• Metribuzin is the most cost-effective option for many weeds but care is needed with soil type and varietal susceptibility
  • Three residual active ingredient combinations provide control of a broader range of weed species
  • Potential new active ingredient aclonifen looks a useful addition when used in combination with other actives, if approval is granted

Source: AHDB/VCS Potatoes

 

Post-emergence treatments in potatoes

The post-emergence herbicide trials at Elveden focused on metribuzin at two different rates – 200g/ha and 500g/ha – in combination with Titus (rimsulfuron) at low rates (30g/ha) and straight Basagran (bentazone) at 1.1kg/ha, which is the new rate.

 

There was phytotoxicity from the Basagran but only on certain varieties, says Mr Tomalin.

 

Russet Burbank was the worst affected screen and a similar degree of phytotoxicity was seen on salad variety Leontine.

 

Results from the trials have been used to produce a guide (see Varietal sensitivity to post-emergence herbicides panel) to varieties’ sensitivity to herbicides, although growers are advised this is only a guide, not a recommendation.

 

Mr Tomalin says: “Rating varieties across four different levels is as good as we need.

 

“I would suggest you wouldn’t be going anywhere near the varieties in the moderate sensitivity and high sensitivity groups with a post-emergence herbicide. Those in the low sensitivity group you may do, with caution.”

 

Varietal sensitivity to post-emergence herbicides

 

Basagran 1.1kg/ha

Tolerant to very low sensitivity

Moderate sensitivity

High sensitivity

 

Gwenne

Angelique

Bambino

Gemson

Iodea

Georgina

Brooke

Challenger

Royal

Performer

Rooster

Lanorma

Nectar

Maris Piper

Maris Peer

Innovator

Forza

Soraya

Sensation

Red Fantasy

Shepody

VR808

Melody

Russet Burbank

Leontine

Jelly

 

 

Shotput 500g/ha

Tolerant

Low sensitivity

Moderate sensitivity

High sensitivity

Vales Sovereign

Brooke

Marfona

Saxon

Challenger

Markies

Royal

Daisy

Lanorma

Russet Burbank

Jelly

Angelique

Bambino

Gemson

Rooster

Soraya

Maris Piper

Leontine

Eurostar

Melody

Nectar

Performer

Gwenne

Shepody

Georgina

Iodea

Forza

Innovator

Maris Peer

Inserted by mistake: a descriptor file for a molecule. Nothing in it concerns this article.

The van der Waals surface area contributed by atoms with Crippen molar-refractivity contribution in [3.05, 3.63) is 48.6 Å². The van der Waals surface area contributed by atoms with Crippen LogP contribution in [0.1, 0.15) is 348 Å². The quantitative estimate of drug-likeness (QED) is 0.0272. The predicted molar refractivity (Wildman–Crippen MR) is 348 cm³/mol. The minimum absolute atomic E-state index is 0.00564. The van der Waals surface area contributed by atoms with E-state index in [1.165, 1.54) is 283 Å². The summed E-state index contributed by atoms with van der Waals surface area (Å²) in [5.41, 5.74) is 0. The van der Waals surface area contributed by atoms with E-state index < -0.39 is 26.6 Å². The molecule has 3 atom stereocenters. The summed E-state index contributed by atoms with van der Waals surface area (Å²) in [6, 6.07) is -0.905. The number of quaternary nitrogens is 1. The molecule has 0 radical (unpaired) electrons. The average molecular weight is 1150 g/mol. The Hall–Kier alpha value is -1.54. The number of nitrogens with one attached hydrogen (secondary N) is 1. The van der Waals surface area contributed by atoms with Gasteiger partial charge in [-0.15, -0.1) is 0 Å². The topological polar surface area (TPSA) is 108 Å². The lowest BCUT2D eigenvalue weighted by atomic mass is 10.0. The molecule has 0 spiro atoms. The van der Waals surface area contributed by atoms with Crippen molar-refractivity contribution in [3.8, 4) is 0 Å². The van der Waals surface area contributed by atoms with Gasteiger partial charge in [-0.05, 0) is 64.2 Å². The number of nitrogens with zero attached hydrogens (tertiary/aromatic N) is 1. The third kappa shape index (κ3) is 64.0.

VR808

Source: AHDB, VCS Agronomy

 

Weed control on fen soils

Controlling weeds in potatoes post-linuron has also been explored over the last two seasons at agronomy firm Hutchinsons’ fenland potato trials demonstration site on black soil near Mildenhall, Suffolk.

 

Hutchinsons root crop technical manager Darryl Shailes says: “One of the big changes in herbicide treatments this coming season is the fact we no longer have linuron. Although it has not been the mainstay for a lot of Fen growers, for growers on more mineral soil types a big adjustment will need to be made.”

 

The aim of the trials is to inform situations where a crop safety risk must be weighed up against a weed threat.

 

At the fenland site last year, Shotput had the greatest effect on Eurostar and Innovator; Daisy, Markies and Maris Piper were also impacted but damage was reduced at lower doses.

 

Damage from Basagran was worse on Markies, Royal and Sagitta, but again damage was at the higher dose.

 

Mixes had an effect on nearly all the varieties but Agria appeared to have the greatest percentage vigour reduction with Basagran and higher rate Shotput treatments compared to untreated, even though initially it did not look as though it was hurt too much, says Mr Shailes.

 

In 2017, Innovator and Manitou showed the most severe chlorosis and necrosis when treated with Shotput. Maris Peer and Eurostar also showed high levels of damage.

 

Basagran affected nearly every variety, particularly in the first 14 days after application. All varieties showed chlorosis after Titus but minimal necrosis. Maris Piper, Sagitta and Nectar were among the worst affected.

 

“A lot of similarities are coming through and we are starting to develop a bit of a picture based on two years of work in some cases, but these results cannot be seen as a recommendation,” says Mr Shailes.

 

Fenland potato site herbicide treatment

 

Untreated

Shotput 0.5kg/ha

Shotput 0.2kg/ha

Basagran 0.55kg/ha

Basagran 1.1kg/ha

Titus + Shotput 50g + 0.5kg

Titus + Basagran 50g + 0.55kg

Basagran + Shotput 0.55kg + 0.2kg

 

Fenland potato site varieties

 

Agria, Arsenal

Brooke

Challenger

Daisy, Diva

Eurostar

Fontane

Innovator

Maris Peer, Maris Piper, Markies

Royal

Sagitta